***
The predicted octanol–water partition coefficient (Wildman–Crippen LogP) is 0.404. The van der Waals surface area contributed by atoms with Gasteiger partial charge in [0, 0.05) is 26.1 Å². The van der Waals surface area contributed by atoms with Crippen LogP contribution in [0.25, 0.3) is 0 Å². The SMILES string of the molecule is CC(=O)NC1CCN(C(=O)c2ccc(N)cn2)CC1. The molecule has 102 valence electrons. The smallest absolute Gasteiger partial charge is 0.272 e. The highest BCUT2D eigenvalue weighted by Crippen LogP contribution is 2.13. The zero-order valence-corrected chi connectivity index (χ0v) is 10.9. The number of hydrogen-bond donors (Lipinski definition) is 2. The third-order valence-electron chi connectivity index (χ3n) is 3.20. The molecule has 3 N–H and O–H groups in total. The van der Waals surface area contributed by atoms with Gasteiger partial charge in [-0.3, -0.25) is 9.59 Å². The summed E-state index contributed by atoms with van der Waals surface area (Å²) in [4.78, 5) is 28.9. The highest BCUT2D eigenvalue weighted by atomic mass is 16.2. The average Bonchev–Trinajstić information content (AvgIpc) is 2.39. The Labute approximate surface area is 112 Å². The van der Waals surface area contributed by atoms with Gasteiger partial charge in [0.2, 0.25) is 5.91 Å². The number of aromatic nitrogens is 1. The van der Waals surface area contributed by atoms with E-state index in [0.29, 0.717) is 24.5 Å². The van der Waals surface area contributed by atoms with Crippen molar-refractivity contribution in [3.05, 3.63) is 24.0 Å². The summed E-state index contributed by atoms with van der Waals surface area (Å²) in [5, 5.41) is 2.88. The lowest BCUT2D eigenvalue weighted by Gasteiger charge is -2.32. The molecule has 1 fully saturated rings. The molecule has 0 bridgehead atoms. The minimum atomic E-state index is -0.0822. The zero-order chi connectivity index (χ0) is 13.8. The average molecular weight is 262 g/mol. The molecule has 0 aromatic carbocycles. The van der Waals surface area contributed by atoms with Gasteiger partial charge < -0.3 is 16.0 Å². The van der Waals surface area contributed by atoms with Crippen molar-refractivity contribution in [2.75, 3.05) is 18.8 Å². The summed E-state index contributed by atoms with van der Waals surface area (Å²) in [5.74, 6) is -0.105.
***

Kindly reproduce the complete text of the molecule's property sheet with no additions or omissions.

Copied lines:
The predicted octanol–water partition coefficient (Wildman–Crippen LogP) is 0.404. The van der Waals surface area contributed by atoms with Gasteiger partial charge in [0, 0.05) is 26.1 Å². The van der Waals surface area contributed by atoms with Crippen LogP contribution in [0.25, 0.3) is 0 Å². The SMILES string of the molecule is CC(=O)NC1CCN(C(=O)c2ccc(N)cn2)CC1. The molecule has 102 valence electrons. The smallest absolute Gasteiger partial charge is 0.272 e. The highest BCUT2D eigenvalue weighted by Crippen LogP contribution is 2.13. The zero-order valence-corrected chi connectivity index (χ0v) is 10.9. The number of hydrogen-bond donors (Lipinski definition) is 2. The third-order valence-electron chi connectivity index (χ3n) is 3.20. The molecule has 3 N–H and O–H groups in total. The van der Waals surface area contributed by atoms with Gasteiger partial charge in [-0.3, -0.25) is 9.59 Å². The summed E-state index contributed by atoms with van der Waals surface area (Å²) in [4.78, 5) is 28.9. The highest BCUT2D eigenvalue weighted by atomic mass is 16.2. The average Bonchev–Trinajstić information content (AvgIpc) is 2.39. The Labute approximate surface area is 112 Å². The van der Waals surface area contributed by atoms with Gasteiger partial charge in [0.2, 0.25) is 5.91 Å². The number of aromatic nitrogens is 1. The van der Waals surface area contributed by atoms with E-state index in [0.29, 0.717) is 24.5 Å². The van der Waals surface area contributed by atoms with Crippen molar-refractivity contribution in [3.05, 3.63) is 24.0 Å². The summed E-state index contributed by atoms with van der Waals surface area (Å²) in [5, 5.41) is 2.88. The lowest BCUT2D eigenvalue weighted by Gasteiger charge is -2.32. The molecule has 1 fully saturated rings. The molecule has 0 bridgehead atoms. The minimum atomic E-state index is -0.0822. The zero-order chi connectivity index (χ0) is 13.8. The average molecular weight is 262 g/mol. The molecule has 0 aromatic carbocycles. The van der Waals surface area contributed by atoms with Gasteiger partial charge < -0.3 is 16.0 Å². The van der Waals surface area contributed by atoms with Crippen molar-refractivity contribution in [2.75, 3.05) is 18.8 Å². The summed E-state index contributed by atoms with van der Waals surface area (Å²) in [5.74, 6) is -0.105.